Student Theses and Dissertations

Date of Award


Document Type


RU Laboratory

Muir Laboratory


histidine kinase, ligand-induced signal transduction, AgrC, quorum sensing, Staphylococcus aureus


Bacteria use receptor histidine kinases to sense extracellular cues and convert them into intracellular signaling events that allow them to respond to their environment. In Staphylococcus aureus, each individual cell must sense the size of its overall population in order to synchronize virulence factor expression with the entire population. This task is carried out by the accessory gene regulator (agr) quorum sensing system. The agr autoinducing peptide (AIP) pheromone activates the AgrC receptor histidine kinase, resulting in downstream modulation of virulence factor expression. As S. aureus is a dangerous pathogen, understanding virulence regulation is of great interest, and the agr system has been extensively studied. However, little was known about the mechanism of ligand-induced signal transduction by AgrC at the outset of this work. Moreover, AgrC is member of a unique class of histidine kinases, for which the activation mechanisms are equally speculative, although several of these receptors function in important quorum sensing processes. The aim of this work was to elucidate molecular mechanisms of AIP–AgrC signaling, focusing on inhibitor structure– activity relationships and understanding how ligand binding results in AgrC kinase activation. A new Fmoc-based synthetic route to AIPs and 􀀁-thioester peptides was developed and used to construct a series of inhibitor AIPs to define the minimal inhibitory pharmacophore. The minimized scaffold should provide a foundation for future medicinal chemistry efforts. The AgrC activation mechanism was probed via direct biochemical analysis of the receptor, which was previously unattainable, and mutagenesis. The results indicate that AgrC is a dimer and trans-autophosphorylates and that signal transduction occurs symmetrically within the dimer due to intermolecular conformational changes. This mechanism may be a general means by which dimeric quorum sensing receptors rapidly elicit a response upon signal detection.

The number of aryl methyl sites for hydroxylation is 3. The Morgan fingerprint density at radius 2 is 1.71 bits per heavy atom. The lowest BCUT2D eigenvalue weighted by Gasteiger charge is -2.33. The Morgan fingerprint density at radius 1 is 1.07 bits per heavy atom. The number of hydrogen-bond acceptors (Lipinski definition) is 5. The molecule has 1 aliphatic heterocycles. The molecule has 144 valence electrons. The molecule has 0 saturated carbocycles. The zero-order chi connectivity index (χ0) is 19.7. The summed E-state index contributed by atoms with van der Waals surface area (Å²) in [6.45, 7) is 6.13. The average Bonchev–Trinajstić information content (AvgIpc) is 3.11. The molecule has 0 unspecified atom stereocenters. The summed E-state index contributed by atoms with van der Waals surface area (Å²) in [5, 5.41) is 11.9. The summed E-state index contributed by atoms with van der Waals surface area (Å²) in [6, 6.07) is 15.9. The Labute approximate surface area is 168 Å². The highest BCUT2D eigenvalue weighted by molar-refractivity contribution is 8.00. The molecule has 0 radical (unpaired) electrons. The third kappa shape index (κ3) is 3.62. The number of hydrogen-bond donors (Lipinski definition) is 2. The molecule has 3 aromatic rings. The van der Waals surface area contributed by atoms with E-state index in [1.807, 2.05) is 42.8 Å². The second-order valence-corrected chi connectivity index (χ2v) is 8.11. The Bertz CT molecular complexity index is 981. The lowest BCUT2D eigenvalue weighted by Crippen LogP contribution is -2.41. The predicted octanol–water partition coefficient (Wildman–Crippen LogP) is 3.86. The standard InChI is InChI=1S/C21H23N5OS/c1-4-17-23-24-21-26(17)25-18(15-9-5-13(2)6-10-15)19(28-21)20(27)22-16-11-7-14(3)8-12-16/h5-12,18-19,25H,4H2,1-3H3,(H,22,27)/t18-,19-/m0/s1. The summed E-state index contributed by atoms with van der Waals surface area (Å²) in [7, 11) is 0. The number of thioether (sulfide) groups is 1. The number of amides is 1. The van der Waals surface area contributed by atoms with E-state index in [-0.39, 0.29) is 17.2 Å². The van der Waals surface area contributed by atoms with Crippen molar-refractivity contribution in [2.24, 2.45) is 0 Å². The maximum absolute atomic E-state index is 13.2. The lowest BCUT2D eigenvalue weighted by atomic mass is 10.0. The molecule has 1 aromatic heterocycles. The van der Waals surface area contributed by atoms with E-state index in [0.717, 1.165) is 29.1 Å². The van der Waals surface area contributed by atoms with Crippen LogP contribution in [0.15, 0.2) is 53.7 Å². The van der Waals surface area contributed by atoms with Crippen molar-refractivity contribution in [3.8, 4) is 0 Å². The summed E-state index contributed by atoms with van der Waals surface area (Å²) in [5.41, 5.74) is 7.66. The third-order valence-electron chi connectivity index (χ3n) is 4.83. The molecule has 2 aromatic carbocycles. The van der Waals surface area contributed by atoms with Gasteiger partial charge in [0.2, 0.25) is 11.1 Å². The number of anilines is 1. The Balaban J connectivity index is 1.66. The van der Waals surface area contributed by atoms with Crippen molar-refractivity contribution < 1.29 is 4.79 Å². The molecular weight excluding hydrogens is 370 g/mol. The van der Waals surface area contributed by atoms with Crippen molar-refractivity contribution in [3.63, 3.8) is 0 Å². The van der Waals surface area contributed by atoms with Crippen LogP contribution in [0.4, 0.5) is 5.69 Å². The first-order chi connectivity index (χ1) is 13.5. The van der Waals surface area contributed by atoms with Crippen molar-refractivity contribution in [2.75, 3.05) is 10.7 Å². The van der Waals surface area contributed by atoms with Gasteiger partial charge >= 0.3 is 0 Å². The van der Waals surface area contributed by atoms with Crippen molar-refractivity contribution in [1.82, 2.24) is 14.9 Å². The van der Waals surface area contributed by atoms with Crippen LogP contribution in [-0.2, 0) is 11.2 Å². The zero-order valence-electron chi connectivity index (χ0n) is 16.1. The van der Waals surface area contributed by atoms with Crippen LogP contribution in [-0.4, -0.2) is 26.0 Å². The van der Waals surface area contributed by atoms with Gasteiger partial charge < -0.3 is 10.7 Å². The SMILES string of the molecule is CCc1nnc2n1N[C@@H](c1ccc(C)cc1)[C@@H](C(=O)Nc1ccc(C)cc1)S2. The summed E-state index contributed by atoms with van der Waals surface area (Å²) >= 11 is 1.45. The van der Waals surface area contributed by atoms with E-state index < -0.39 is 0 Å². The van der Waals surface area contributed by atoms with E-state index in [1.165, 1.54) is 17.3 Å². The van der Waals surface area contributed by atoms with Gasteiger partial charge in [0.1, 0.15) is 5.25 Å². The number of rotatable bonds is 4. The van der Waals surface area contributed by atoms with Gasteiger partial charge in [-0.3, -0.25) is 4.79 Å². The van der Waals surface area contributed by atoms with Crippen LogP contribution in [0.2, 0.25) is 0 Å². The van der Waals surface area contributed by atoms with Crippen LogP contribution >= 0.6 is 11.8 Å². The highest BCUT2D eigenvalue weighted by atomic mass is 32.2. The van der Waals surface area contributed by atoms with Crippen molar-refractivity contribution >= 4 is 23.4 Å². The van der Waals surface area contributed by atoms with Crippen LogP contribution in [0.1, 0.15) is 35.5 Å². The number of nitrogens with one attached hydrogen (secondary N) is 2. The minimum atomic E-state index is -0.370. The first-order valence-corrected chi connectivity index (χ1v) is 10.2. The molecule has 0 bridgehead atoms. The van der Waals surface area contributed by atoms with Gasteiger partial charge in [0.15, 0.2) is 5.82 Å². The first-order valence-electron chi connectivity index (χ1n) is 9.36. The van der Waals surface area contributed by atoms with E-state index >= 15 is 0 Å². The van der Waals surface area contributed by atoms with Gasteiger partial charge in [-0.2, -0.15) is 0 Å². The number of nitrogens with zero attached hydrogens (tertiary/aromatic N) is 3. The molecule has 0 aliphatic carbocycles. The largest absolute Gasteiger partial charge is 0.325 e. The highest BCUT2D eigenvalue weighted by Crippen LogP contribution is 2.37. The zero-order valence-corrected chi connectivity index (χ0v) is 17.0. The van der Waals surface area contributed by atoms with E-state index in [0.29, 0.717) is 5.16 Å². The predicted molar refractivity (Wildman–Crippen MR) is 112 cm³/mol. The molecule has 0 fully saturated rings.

A thesis presented to the faculty of The Rockefeller University in partial fulfillment of the requirements for the degree of Doctor of Philosophy.

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